Exhibition Japanese American Pride and Shame opens in Seattle on July 7, 1970.

  • By Priscilla Long
  • Posted 11/19/2001
  • HistoryLink.org Essay 3635
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On July 7, 1970, the exhibition Japanese American Pride and Shame opens at MOHAI (Seattle's Museum of History & Industry). This pathbreaking exhibit includes photographs and artifacts that tell "a compressed history of Japanese Americans in the Pacific Northwest." Viewed by more than 34,000 people, it marks the beginning of a shift in consciousness in the Japanese American community and in other communities, toward pride in Japanese American heritage and toward the idea of redress for the unjust imprisonment of Japanese Americans during World War II.

Visual Testimony

The exhibit included photographs of Issei (first generation) railroad, dairy, and cannery workers, newspaper clippings and cartoons about the "yellow peril" illustrating the legacy of racism against Asians, and photographs and artifacts recalling the internment of West Coast Japanese Americans during World War II, following Franklin D. Roosevelt's Executive Order 9066. There was a full-scale mock-up of the interior of the concentration camp barracks where Japanese Americans from Seattle and elsewhere were forced to live.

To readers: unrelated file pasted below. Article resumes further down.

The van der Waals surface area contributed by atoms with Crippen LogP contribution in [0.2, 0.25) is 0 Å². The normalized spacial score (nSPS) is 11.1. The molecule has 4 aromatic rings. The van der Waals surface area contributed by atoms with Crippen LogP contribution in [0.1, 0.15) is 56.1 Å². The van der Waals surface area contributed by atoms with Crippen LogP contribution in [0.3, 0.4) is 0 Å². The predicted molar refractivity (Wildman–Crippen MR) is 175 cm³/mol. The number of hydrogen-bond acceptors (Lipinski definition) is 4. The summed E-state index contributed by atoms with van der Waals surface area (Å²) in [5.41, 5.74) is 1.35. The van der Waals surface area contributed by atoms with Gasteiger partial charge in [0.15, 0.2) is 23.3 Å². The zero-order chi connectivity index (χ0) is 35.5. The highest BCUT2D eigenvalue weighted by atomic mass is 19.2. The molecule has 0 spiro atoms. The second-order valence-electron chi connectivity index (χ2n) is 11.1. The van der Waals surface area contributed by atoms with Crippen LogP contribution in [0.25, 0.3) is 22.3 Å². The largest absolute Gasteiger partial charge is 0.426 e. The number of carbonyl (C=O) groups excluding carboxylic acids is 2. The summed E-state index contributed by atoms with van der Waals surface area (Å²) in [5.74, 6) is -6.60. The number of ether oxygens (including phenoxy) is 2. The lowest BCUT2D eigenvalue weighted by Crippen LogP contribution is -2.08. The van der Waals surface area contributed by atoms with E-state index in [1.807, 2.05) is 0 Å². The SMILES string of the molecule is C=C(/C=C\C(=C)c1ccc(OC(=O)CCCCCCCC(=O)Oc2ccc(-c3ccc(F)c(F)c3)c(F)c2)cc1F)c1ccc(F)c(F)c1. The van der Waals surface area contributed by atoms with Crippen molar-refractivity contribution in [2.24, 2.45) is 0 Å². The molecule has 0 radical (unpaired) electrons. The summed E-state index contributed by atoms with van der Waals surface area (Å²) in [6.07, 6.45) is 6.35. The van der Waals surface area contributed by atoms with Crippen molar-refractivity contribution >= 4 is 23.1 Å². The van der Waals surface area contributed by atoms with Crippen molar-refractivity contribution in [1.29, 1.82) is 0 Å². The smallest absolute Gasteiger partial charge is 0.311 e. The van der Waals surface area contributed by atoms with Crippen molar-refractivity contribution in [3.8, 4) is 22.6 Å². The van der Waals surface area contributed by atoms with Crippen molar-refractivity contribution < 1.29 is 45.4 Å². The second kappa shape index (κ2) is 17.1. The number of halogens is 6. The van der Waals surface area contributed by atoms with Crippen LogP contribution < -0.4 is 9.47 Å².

A leading organizer of the exhibition was Tomio Moriguchi, owner of Uwajimaya, the Asian food and import store. Moriguchi was chair of the Seattle chapter of the Japanese American Citizens League. Other participants represented the Nisei Veterans Committee, the Boy Scouts, the Rokka Ski Club, and the Asian Coalition for Equality.

From Silence and Shame to Pride

The exhibit was open until September 7, 1970. Following that it became a traveling exhibit, and was accompanied by panels, discussions, and personal testimony by community members about what had happened to them during the war. Before this the subject had been shrouded in silence and shame in the Japanese American community. Outside that community, much ignorance and prejudice remained.

As Robert Sadamu Shimabukuro writes in Born in Seattle: The Campaign for Japanese American Redress, the exhibit


"was the community's first step toward exposing what most felt to be a painful personal experience very rarely displayed to their own children, let alone to the general public. A pool of speakers willing and able to talk about their World War II experiences had been identified and trained. And the positive responses these panelists received from the largely non-Nikkei audiences would embolden others."


Robert Sadamu Shimabukuro, Born in Seattle: The Campaign for Japanese American Redress (Seattle: University of Washington Press, 2001), 4-8,10-12.

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